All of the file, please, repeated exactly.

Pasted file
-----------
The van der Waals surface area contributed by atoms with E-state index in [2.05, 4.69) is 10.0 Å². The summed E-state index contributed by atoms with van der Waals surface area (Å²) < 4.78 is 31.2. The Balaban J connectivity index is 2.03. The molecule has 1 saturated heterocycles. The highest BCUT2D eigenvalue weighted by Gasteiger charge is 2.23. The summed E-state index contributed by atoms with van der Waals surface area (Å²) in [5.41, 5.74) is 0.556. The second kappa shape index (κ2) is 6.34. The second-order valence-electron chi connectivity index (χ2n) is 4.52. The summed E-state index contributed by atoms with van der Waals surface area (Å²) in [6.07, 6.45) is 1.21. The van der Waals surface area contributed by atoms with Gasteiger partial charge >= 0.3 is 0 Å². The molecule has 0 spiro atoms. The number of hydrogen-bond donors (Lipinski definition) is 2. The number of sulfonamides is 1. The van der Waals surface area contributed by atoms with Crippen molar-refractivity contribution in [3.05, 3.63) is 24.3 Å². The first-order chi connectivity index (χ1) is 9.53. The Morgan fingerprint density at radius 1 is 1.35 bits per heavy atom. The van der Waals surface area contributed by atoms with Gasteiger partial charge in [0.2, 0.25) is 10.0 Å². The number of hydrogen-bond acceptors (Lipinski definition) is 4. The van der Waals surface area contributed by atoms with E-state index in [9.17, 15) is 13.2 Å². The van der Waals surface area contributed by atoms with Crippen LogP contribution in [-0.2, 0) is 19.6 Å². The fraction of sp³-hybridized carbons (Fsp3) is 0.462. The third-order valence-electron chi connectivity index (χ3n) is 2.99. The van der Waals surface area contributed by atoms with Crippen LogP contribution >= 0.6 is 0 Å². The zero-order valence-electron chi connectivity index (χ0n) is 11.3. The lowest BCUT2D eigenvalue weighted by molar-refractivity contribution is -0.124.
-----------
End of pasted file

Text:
The van der Waals surface area contributed by atoms with E-state index in [2.05, 4.69) is 10.0 Å². The summed E-state index contributed by atoms with van der Waals surface area (Å²) < 4.78 is 31.2. The Balaban J connectivity index is 2.03. The molecule has 1 saturated heterocycles. The highest BCUT2D eigenvalue weighted by Gasteiger charge is 2.23. The summed E-state index contributed by atoms with van der Waals surface area (Å²) in [5.41, 5.74) is 0.556. The second kappa shape index (κ2) is 6.34. The second-order valence-electron chi connectivity index (χ2n) is 4.52. The summed E-state index contributed by atoms with van der Waals surface area (Å²) in [6.07, 6.45) is 1.21. The van der Waals surface area contributed by atoms with Gasteiger partial charge >= 0.3 is 0 Å². The molecule has 0 spiro atoms. The number of hydrogen-bond donors (Lipinski definition) is 2. The number of sulfonamides is 1. The van der Waals surface area contributed by atoms with Crippen molar-refractivity contribution in [3.05, 3.63) is 24.3 Å². The first-order chi connectivity index (χ1) is 9.53. The Morgan fingerprint density at radius 1 is 1.35 bits per heavy atom. The van der Waals surface area contributed by atoms with Gasteiger partial charge in [0.2, 0.25) is 10.0 Å². The number of hydrogen-bond acceptors (Lipinski definition) is 4. The van der Waals surface area contributed by atoms with E-state index in [9.17, 15) is 13.2 Å². The van der Waals surface area contributed by atoms with Crippen LogP contribution in [-0.2, 0) is 19.6 Å². The fraction of sp³-hybridized carbons (Fsp3) is 0.462. The third-order valence-electron chi connectivity index (χ3n) is 2.99. The van der Waals surface area contributed by atoms with Crippen LogP contribution >= 0.6 is 0 Å². The zero-order valence-electron chi connectivity index (χ0n) is 11.3. The lowest BCUT2D eigenvalue weighted by molar-refractivity contribution is -0.124.